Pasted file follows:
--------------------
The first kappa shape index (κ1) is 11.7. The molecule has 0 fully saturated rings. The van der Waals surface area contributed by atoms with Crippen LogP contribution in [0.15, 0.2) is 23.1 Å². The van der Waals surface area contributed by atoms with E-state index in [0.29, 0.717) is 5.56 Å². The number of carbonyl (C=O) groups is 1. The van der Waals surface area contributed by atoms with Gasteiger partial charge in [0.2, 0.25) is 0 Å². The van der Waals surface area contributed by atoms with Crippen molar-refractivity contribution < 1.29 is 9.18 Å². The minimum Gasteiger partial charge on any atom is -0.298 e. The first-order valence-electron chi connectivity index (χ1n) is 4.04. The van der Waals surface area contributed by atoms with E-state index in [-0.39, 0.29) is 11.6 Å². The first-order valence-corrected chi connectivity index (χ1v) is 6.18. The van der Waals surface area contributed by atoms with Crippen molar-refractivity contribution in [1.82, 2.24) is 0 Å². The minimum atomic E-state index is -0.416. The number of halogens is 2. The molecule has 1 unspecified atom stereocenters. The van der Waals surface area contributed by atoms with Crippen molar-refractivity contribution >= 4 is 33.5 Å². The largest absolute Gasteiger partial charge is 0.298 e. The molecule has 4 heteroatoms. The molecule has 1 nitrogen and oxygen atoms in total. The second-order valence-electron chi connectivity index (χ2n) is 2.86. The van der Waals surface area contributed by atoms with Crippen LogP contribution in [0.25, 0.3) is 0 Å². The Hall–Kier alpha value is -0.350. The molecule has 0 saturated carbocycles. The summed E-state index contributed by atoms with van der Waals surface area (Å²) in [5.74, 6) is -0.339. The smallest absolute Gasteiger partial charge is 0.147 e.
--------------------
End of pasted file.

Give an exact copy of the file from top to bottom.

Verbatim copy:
The first kappa shape index (κ1) is 11.7. The molecule has 0 fully saturated rings. The van der Waals surface area contributed by atoms with Crippen LogP contribution in [0.15, 0.2) is 23.1 Å². The van der Waals surface area contributed by atoms with E-state index in [0.29, 0.717) is 5.56 Å². The number of carbonyl (C=O) groups is 1. The van der Waals surface area contributed by atoms with Gasteiger partial charge in [0.2, 0.25) is 0 Å². The van der Waals surface area contributed by atoms with Crippen molar-refractivity contribution < 1.29 is 9.18 Å². The minimum Gasteiger partial charge on any atom is -0.298 e. The first-order valence-electron chi connectivity index (χ1n) is 4.04. The van der Waals surface area contributed by atoms with E-state index in [-0.39, 0.29) is 11.6 Å². The first-order valence-corrected chi connectivity index (χ1v) is 6.18. The van der Waals surface area contributed by atoms with Crippen molar-refractivity contribution in [1.82, 2.24) is 0 Å². The minimum atomic E-state index is -0.416. The number of halogens is 2. The molecule has 1 unspecified atom stereocenters. The van der Waals surface area contributed by atoms with Crippen molar-refractivity contribution >= 4 is 33.5 Å². The largest absolute Gasteiger partial charge is 0.298 e. The molecule has 4 heteroatoms. The molecule has 1 nitrogen and oxygen atoms in total. The second-order valence-electron chi connectivity index (χ2n) is 2.86. The van der Waals surface area contributed by atoms with Crippen LogP contribution in [0.25, 0.3) is 0 Å². The Hall–Kier alpha value is -0.350. The molecule has 0 saturated carbocycles. The summed E-state index contributed by atoms with van der Waals surface area (Å²) in [5.74, 6) is -0.339. The smallest absolute Gasteiger partial charge is 0.147 e.